If food had risen at the same inflationary rate as house prices over the last 40 years, then a four-pint carton of milk would cost £10.45, a roast chicken would be £51.18, a loaf of white bread would be £4.36 and a leg of lamb would set the customer back £53.18.
And while in 1974 farmers could buy a new Ford 5000 tractor for around £2,300, which 30 tonnes of barley would easily cover, in the current market 600 tonnes of barley wouldn’t even look at the price of an equivalent tractor.
We would become totally reliant on others selling to usMartin Kennedy
These were just some of the figures put together by NFU Scotland vice-president Martin Kennedy to back up his claim that in the UK – and across much of Europe – food has been taken for granted for too long. Writing on the union’s blog he warned that this attitude threatened the very future of the farming industry.
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Stating that farming and crofting had a positive future if the decision-makers showed the political will to listen to the industry and help producers receive either much more for their goods or continued support, he argued that if this was not the case, the lack of political will would not be the only problem.
He said: “Farmers and crofters will lose the will to do the job they are good at because of such little return, severely endangering food security and our precious environment.”
Kennedy said that this would mean the country would have to rely on imports: “The result of this would be that we have no food security and no ability to feed our own country. Instead we would become totally reliant on others selling to us and the standards that others set for their food production.”
He stated that Scotland’s food and drink sector was currently worth more than £14 billion to the Scottish economy, and is aiming to reach £30bn by 2030.
“And that’s all very well – but unless we can see a bit more recognition for what farmers are doing for the economy and the environment, then these ambitious targets will only be a pipe dream,” said Kennedy.
• READ MORE: Scotland aims to double up on food and drink revenue
He said the union’s recently launched Change document outlined a new agricultural policy for Scotland post-Brexit.
“This document has the potential to create the correct environment for this industry to prosper, and to also create the correct environment to allow the next generation to get involved and take the industry forward by being even more innovative and efficient.”
He said it covered “pretty much everything” that was required to get the industry on the right track – and the proposals would be fleshed out and tweaked by feedback from meetings around the country.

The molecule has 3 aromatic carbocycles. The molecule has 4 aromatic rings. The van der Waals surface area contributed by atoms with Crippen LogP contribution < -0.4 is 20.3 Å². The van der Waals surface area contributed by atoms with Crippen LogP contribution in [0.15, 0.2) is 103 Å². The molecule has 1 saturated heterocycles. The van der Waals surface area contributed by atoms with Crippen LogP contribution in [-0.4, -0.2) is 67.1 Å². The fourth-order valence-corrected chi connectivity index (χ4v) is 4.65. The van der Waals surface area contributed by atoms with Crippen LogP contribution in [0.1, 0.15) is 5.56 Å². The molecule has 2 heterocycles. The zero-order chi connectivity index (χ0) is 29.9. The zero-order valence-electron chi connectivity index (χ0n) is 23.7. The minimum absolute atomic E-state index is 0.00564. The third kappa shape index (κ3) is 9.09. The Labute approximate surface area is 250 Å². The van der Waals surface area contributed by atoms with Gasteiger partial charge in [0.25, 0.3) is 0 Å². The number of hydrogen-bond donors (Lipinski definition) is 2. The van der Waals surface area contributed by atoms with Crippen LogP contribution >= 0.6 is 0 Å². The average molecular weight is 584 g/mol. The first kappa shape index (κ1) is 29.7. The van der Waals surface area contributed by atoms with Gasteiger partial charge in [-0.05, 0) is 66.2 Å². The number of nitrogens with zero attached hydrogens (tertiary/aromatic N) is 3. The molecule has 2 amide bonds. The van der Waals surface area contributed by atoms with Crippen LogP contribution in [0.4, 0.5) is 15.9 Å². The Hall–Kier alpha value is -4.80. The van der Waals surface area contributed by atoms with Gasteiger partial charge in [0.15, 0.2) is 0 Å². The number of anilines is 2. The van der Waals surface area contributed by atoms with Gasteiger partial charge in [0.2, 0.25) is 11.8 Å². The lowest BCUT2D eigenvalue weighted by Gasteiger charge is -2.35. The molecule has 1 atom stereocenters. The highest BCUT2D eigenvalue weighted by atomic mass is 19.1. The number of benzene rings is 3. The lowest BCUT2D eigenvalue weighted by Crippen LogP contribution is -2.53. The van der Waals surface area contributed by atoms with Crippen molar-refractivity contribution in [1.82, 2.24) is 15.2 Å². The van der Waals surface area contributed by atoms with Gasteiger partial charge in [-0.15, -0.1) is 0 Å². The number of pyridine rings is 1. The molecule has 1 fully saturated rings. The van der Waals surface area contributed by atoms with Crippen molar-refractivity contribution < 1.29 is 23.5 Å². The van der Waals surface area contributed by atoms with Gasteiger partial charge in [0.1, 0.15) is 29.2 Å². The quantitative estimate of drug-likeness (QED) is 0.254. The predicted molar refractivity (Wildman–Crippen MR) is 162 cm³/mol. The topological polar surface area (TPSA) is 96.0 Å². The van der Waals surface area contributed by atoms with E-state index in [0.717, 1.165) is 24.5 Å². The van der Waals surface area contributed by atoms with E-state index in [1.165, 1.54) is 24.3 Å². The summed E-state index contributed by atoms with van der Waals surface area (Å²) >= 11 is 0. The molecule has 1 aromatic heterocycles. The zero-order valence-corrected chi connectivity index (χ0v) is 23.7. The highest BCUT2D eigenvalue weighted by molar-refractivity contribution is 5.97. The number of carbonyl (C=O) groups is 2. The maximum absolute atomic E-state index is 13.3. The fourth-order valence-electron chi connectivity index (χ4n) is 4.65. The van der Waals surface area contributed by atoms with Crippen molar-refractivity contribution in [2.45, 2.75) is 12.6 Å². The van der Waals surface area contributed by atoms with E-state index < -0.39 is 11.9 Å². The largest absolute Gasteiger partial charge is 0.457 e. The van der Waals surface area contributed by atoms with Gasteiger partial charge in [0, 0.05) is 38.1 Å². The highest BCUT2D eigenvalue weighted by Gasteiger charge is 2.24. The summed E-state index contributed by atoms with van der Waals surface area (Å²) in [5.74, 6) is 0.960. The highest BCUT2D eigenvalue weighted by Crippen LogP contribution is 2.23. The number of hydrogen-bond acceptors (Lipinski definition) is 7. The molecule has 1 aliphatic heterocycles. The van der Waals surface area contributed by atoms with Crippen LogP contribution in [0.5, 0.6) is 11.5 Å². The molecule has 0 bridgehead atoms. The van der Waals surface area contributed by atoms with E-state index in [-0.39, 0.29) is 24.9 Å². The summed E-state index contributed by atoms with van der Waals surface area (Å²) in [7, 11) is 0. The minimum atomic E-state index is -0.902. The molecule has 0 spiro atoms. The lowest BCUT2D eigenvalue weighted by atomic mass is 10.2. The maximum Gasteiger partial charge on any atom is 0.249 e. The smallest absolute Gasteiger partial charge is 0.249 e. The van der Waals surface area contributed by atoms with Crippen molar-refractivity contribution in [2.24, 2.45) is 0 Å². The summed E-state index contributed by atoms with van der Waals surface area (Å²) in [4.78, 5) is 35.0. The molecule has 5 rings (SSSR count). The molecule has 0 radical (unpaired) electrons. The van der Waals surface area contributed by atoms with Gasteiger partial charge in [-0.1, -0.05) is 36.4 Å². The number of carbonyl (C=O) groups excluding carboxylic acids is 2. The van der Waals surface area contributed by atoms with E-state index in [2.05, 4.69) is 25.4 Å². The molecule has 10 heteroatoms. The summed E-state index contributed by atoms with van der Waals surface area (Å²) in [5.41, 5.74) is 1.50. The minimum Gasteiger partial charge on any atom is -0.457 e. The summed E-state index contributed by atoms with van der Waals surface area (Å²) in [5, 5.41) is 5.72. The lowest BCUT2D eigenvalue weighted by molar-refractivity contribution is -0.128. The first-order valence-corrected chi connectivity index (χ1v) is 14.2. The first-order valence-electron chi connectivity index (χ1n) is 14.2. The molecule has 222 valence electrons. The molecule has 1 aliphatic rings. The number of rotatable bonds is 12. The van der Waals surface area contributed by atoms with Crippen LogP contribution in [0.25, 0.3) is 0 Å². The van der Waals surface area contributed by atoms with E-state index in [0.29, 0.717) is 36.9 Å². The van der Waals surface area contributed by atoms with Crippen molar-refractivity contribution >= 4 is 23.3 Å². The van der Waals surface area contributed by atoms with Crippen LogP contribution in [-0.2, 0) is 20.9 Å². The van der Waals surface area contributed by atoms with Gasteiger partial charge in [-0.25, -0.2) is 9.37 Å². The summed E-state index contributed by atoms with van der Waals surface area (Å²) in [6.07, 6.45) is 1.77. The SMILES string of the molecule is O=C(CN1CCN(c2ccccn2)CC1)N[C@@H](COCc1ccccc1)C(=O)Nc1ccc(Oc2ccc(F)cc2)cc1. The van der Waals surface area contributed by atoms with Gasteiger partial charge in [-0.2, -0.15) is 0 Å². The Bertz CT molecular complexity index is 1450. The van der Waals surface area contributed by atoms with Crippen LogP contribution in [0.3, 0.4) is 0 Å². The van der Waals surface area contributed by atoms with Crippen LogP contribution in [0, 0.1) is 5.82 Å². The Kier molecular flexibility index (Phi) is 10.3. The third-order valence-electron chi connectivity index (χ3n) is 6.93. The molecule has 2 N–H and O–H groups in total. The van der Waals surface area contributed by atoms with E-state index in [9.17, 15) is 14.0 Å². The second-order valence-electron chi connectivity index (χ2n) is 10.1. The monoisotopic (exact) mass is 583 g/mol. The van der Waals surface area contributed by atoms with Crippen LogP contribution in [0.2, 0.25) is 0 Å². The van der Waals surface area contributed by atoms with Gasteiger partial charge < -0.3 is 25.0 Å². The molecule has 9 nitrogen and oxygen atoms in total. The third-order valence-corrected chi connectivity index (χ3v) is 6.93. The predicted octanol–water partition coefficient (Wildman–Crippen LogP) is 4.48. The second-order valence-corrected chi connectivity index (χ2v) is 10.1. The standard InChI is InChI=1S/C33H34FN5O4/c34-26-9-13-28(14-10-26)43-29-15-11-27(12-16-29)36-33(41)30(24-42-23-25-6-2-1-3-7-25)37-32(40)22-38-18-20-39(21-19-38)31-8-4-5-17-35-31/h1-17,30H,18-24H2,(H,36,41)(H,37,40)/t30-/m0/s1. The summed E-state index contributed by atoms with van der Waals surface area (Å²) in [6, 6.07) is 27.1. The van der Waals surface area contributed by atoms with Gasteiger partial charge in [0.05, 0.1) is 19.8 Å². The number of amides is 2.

“It is absolutely vital that those in the position of making decisions over the next two years listen to the people who understand what happens on the ground as these decisions will ultimately shape the future of agriculture and the rural economy.”
Food and farming sectors need clarity on overseas workers
With a 17 per cent reduction in the available workforce this year, there could be a significant shortage of people to work in Britain’s food and farming sectors if the government fails to address growing concerns over access to workers.
Claiming that an immigration policy should be created to offer British farms flexible solutions for recruiting both seasonal and permanent overseas workers, the English NFU said it was crucial the issue was addressed now to secure a reliable workforce pre- and post-Brexit.
President Meurig Raymond said: “A solution, such as a suite of visa or permit schemes, is urgently needed to avoid losing a critical number of workers that could jeopardise future harvests and food production.”
He said that recruiting overseas workers was not something which could be done instantly – and businesses had to plan at least nine months in advance.
“The supply of seasonal workers for the 2018 and 2019 seasons is already in danger and government must, as a priority, establish a system to enable sufficient recruitment of seasonal labour before the UK leaves the EU.”
A report drawn up by the organisation showed there were also serious concerns about the industry’s ability to maintain an adequate number of permanent workers.